Intermediate quantum mechanics assessments
There are three tests designed for sophomorelevel quantum mechanics: the Quantum Physics Conceptual Survey (QPCS) (Larkin, Meade, and Uscinski 2011; Wuttiprom et al. 2009) the Quantum Mechanics Conceptual Survey (QMCS) (McKagan, Perkins, and Wieman 2010), and the Quantum Mechanics Concept Inventory (QMCI) (Falk 2004). There is one additional quantum assessment, the Quantum Mechanics Visualization Instrument (QMVI), which can be used at multiple levels, including intermediate, upperlevel, and graduate quantum, so it will be discussed in the “Upperlevel quantum mechanics assessment and beyond” section below.
Quantum Physics Conceptual Survey (QPCS)
The Quantum Physics Conceptual Survey (QPCS) (Larkin, Meade, and Uscinski 2011; Wuttiprom et al. 2009) is a pre/post conceptual assessment that can be used at the introductory level (if you have covered these topics) and in a sophomorelevel modern physics course. There are no equations on the QPCS and most questions focus on waveparticle duality and the photoelectric effect (this is the only quantum test which includes the photoelectric effect). Most of the questions are structured in a way that asks the students about what happens when they do a specific experiment. The multiplechoice questions on the QPCS were developed based on topics common across several introductory quantum syllabi, expert opinion, and student ideas that emerged through openended questions. It was developed in Thailand and tested in Thailand and Australia.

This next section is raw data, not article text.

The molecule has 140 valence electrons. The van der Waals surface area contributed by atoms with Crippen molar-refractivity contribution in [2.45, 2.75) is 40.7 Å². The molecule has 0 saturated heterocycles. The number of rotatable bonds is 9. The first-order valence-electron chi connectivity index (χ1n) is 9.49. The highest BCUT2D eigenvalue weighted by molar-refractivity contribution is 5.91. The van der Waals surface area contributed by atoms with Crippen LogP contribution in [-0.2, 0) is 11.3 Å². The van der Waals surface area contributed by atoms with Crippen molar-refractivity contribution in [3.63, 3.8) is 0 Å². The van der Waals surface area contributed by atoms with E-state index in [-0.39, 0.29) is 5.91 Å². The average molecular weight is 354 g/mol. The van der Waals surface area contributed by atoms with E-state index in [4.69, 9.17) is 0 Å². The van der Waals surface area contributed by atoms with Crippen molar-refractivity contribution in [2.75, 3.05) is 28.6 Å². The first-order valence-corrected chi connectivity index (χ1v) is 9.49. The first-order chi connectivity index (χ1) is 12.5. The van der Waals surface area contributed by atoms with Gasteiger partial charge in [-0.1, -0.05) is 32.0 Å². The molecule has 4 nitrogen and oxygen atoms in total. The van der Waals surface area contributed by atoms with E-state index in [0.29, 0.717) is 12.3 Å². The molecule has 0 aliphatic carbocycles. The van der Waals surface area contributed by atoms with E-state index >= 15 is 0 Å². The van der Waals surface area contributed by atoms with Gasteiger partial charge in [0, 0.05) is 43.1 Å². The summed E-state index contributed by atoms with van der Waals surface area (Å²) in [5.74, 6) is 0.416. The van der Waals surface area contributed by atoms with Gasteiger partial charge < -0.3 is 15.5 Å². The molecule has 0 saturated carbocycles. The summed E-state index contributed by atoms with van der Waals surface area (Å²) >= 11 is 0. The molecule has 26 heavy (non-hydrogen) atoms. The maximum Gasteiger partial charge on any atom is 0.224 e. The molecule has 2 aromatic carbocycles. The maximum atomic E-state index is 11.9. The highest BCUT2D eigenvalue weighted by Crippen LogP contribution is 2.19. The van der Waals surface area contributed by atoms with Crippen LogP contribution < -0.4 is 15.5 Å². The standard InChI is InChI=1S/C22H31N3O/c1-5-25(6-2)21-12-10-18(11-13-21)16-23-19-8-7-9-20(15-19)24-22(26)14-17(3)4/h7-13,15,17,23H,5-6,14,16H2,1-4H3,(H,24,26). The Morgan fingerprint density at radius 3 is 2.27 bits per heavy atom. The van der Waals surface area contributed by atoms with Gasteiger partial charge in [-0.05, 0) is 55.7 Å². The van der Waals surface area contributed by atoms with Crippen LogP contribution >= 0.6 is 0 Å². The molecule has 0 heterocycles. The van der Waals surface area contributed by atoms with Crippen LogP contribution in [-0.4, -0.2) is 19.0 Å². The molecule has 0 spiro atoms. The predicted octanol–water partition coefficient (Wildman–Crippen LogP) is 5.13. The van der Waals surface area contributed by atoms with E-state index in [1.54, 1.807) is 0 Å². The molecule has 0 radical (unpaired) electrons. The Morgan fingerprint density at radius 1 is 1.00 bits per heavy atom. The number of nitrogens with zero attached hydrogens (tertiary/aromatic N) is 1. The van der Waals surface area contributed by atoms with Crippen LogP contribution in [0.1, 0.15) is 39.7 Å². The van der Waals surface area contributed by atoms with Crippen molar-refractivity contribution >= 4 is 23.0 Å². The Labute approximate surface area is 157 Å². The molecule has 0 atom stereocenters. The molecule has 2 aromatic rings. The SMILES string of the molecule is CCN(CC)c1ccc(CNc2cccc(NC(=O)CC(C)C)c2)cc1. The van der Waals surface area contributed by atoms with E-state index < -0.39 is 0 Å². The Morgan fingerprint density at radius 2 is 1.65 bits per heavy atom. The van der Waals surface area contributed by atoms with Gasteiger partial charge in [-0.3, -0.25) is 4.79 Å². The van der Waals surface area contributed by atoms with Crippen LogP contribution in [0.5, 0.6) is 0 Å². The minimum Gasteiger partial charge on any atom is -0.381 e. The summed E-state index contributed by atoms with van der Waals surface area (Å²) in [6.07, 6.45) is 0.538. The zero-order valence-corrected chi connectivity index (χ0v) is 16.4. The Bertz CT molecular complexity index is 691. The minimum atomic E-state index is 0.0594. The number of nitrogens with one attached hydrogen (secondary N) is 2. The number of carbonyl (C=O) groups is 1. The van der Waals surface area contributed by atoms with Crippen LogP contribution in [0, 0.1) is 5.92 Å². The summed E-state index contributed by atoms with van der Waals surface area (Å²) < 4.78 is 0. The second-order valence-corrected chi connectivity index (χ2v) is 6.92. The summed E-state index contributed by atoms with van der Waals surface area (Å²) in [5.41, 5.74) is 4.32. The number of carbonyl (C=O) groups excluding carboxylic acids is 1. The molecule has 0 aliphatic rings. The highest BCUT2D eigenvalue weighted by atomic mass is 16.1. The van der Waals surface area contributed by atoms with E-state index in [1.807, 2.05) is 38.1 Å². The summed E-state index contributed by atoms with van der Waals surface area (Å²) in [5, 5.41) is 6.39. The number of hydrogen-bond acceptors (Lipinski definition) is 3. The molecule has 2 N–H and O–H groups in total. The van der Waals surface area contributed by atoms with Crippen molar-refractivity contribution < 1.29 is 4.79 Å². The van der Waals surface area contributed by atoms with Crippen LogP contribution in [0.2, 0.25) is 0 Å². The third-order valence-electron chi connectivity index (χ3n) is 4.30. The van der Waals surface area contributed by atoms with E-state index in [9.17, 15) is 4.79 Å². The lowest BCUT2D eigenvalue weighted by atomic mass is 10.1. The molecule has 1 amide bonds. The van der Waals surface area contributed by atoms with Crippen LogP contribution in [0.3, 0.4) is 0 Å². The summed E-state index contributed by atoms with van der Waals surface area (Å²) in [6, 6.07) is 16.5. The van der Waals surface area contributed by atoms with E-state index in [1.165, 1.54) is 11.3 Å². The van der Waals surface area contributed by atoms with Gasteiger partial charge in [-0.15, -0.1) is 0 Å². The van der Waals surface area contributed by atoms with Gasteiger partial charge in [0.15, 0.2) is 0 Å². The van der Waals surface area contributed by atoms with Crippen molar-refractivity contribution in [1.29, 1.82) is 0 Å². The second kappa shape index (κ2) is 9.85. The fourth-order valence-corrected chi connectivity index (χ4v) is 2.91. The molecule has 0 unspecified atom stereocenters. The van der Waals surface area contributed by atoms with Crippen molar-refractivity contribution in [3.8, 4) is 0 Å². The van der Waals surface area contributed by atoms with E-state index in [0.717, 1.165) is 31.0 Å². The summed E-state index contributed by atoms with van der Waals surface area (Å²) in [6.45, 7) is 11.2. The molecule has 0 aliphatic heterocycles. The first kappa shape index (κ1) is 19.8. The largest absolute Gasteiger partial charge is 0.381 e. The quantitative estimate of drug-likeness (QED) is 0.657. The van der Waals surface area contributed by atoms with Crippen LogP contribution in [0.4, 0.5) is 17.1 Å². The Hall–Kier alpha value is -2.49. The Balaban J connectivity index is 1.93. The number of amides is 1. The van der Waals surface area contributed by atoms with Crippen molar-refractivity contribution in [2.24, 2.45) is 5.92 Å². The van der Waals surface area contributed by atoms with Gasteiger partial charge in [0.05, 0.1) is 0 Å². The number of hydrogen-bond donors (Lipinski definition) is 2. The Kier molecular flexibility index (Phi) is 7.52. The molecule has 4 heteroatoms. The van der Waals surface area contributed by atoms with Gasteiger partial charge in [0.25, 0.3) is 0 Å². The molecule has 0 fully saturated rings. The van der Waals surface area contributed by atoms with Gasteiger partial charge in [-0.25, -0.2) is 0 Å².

Quantum Mechanics Conceptual Survey (QMCS)
The Quantum Mechanics Conceptual Survey (QMCS) (McKagan, Perkins, and Wieman 2010) is a highly conceptual multiplechoice assessment for sophomorelevel students. The QMCS can be given as a posttest only at the end of the term in a sophomorelevel modern physics course. It can be given as both a pre and posttest to measure student learning in a juniorlevel course or higher. Some of the questions on the QMCS probe ideas that students have about quantum mechanics, as uncovered in student interviews. For example, one question asks about electrons moving in sinusoidal paths, because interviews found that this is how many undergraduates think about the motion of an electron. The QMCS does not explicitly include equations, but it does ask students to think about qualitative relationships in equations. The questions on the QMCS were developed based on faculty interviews, a review of textbooks and syllabi, observations of students, and a literature review of known student difficulties. A few of the questions on the QMCS come from other tests (questions 10 and 11 are from the QMVI). Further, the QMCS covers many quantum mechanics topics, but only has 12 questions, so is limited in what it can tell you about what your students learned.